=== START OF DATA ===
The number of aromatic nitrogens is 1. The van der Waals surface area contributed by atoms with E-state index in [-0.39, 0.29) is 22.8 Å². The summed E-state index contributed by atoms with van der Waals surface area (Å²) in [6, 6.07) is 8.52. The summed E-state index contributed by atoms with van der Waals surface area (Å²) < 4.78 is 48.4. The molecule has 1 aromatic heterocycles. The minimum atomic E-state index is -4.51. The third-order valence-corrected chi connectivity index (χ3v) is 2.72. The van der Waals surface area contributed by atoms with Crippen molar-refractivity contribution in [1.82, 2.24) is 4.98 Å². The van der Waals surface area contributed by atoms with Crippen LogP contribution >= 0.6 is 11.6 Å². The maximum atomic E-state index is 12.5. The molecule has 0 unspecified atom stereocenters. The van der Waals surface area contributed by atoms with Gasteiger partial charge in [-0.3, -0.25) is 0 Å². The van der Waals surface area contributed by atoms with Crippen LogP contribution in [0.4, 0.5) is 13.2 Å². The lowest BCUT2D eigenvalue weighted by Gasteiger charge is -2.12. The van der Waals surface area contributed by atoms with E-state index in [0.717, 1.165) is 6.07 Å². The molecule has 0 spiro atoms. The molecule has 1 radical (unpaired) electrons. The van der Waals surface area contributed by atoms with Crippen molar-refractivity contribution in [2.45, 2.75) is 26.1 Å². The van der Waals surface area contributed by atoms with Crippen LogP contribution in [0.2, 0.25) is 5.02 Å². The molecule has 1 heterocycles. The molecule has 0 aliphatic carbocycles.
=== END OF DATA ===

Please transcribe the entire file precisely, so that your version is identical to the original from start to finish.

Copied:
The number of aromatic nitrogens is 1. The van der Waals surface area contributed by atoms with E-state index in [-0.39, 0.29) is 22.8 Å². The summed E-state index contributed by atoms with van der Waals surface area (Å²) in [6, 6.07) is 8.52. The summed E-state index contributed by atoms with van der Waals surface area (Å²) < 4.78 is 48.4. The molecule has 1 aromatic heterocycles. The minimum atomic E-state index is -4.51. The third-order valence-corrected chi connectivity index (χ3v) is 2.72. The van der Waals surface area contributed by atoms with Crippen molar-refractivity contribution in [1.82, 2.24) is 4.98 Å². The van der Waals surface area contributed by atoms with Crippen LogP contribution >= 0.6 is 11.6 Å². The maximum atomic E-state index is 12.5. The molecule has 0 unspecified atom stereocenters. The van der Waals surface area contributed by atoms with Gasteiger partial charge in [-0.3, -0.25) is 0 Å². The van der Waals surface area contributed by atoms with Crippen LogP contribution in [0.4, 0.5) is 13.2 Å². The lowest BCUT2D eigenvalue weighted by Gasteiger charge is -2.12. The van der Waals surface area contributed by atoms with E-state index in [0.717, 1.165) is 6.07 Å². The molecule has 0 spiro atoms. The molecule has 1 radical (unpaired) electrons. The van der Waals surface area contributed by atoms with Crippen molar-refractivity contribution in [2.45, 2.75) is 26.1 Å². The van der Waals surface area contributed by atoms with Crippen LogP contribution in [0.2, 0.25) is 5.02 Å². The molecule has 1 heterocycles. The molecule has 0 aliphatic carbocycles.